TITLE: The Field Guide to the North American Teenager
AUTHOR: Ben Philippe
Rating: ★★★☆☆ (3.5)
PUBLISHER: Balzer + Bray
TARGET AUDIENCE: Young Adult
The publisher kindly sent me a physical copy of the book in exchange for an honest review.
Norris Kaplan is clever, cynical, and quite possibly too smart for his own good. A black French Canadian, he knows from watching American sitcoms that those three things don’t bode well when you are moving to Austin, Texas. Plunked into a new high school and sweating a ridiculous amount from the oppressive Texas heat, Norris finds himself cataloging everyone he meets: the Cheerleaders, the Jocks, the Loners, and even the Manic Pixie Dream Girl. Making a ton of friends has never been a priority for him, and this way he can at least amuse himself until it’s time to go back to Canada, where he belongs.
Yet, against all odds, those labels soon become actual people to Norris. Be it loner Liam, who makes it his mission to befriend Norris, or Madison the beta cheerleader, who is so nice that it has to be a trap. Not to mention Aarti the Manic Pixie Dream Girl, who might, in fact, be a real love interest in the making. He even starts playing actual hockey with these Texans.
But the night of the prom, Norris screws everything up royally. As he tries to pick up the pieces, he realizes it might be time to stop hiding behind his snarky opinions and start living his life—along with the people who have found their way into his heart.
The Field Guide to the North American Teenager is a book I was highly anticipating. And I’m happy to say that I enjoyed it!
The Field Guide to the North American Teenager follows Norris, a black French Canadian who is forced to move to Texas when his mother receives a new job position. It’s a story about accepting life and enjoying everything that comes your way.
This book is honestly super funny. From the very first page, I found myself laughing. Let me tell you, there’s a reason this author’s dedication page has gone viral! Not only are Norris’ inner thoughts hilarious but so are his interactions with other characters. Norris is an extremely judgemental person, but his commentary can be quite funny. It’s that thin line of thoughts that everyone has probably had at some point in their life. Except he actually speaks them, instead of keeping them to himself.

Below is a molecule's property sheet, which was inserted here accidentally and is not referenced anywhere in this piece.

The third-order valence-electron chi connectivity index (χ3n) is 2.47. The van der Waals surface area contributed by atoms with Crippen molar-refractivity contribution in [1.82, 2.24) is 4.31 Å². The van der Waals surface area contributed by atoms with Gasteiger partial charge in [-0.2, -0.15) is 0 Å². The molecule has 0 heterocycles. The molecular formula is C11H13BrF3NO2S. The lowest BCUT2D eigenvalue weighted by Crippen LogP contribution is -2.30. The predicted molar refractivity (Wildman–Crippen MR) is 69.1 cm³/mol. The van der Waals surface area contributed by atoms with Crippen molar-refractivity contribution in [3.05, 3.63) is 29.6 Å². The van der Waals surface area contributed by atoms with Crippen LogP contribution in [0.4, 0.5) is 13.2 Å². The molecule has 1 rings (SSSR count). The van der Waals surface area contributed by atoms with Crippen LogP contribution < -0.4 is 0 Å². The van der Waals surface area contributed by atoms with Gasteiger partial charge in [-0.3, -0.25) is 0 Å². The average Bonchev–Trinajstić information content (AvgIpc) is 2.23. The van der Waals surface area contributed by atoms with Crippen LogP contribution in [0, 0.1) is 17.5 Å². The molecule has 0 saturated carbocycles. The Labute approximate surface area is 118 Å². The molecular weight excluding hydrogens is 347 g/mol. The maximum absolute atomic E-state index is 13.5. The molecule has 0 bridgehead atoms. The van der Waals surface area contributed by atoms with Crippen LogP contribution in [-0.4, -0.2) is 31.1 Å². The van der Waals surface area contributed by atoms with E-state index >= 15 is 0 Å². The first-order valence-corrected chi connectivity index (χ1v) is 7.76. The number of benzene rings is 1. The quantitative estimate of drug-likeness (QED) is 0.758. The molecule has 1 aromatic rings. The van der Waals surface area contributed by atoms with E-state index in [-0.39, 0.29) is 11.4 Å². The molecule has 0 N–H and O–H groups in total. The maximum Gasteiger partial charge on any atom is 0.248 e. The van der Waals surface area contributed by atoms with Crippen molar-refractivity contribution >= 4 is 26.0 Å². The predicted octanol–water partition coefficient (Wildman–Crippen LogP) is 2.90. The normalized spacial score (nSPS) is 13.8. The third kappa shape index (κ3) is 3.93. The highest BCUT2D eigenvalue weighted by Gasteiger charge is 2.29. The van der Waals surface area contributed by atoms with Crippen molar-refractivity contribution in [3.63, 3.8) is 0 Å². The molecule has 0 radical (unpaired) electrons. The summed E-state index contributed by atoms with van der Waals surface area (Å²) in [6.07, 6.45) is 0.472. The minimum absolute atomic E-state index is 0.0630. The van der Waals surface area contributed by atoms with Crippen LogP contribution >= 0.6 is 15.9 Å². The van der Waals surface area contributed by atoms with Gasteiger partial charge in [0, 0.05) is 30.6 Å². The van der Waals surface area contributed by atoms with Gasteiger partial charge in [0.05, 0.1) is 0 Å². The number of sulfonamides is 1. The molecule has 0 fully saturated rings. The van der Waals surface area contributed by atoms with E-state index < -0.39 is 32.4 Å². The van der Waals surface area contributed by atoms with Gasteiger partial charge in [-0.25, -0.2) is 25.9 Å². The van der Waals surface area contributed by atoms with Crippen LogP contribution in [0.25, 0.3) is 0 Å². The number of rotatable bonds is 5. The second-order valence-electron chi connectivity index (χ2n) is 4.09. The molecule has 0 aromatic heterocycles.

I absolutely adore the two friends he makes in Texas: Liam and Maddie. They look beyond Norris’ faults, and judgy comments. They’re the true definition of friends, and I really enjoyed them throughout the entire book.
The overall story of the book was just ok to me. It was enjoyable and made me laugh. But, not overly memorable. I think parts of the book were written well and had me turning the page. And other parts just seemed kind of rushed and a needed a bit more justification. But these are all things that one can expand on, given the fact that this is a debut novel.
Overall, I enjoyed this book and definitely would recommend – for the humour alone. It definitely is an easy contemporary read that is sure to lift you up. I’ll definitely be checking out Ben Philippe’s future books!
”The Sorting Hat of Anderson High had spoken, and Norris Kaplan was to be a Loner, which was fine by him. Better than Hufflepuff, by all accounts.Favourite Quote
About The Author
Ben Philippe was born in Haiti, raised in Montreal, Qc, Canada, and now resides in New York. He is a graduate of the Michener Center for Writers and holds a BA in Sociology from Columbia University. He won the 2013 Tennessee Williams Fiction Contest and his writing has appeared in Observer, Vanity Fair, Thrillist, and others. He still doesn’t have a valid driver’s license.
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Quotes are taken from an ARC and are subject to change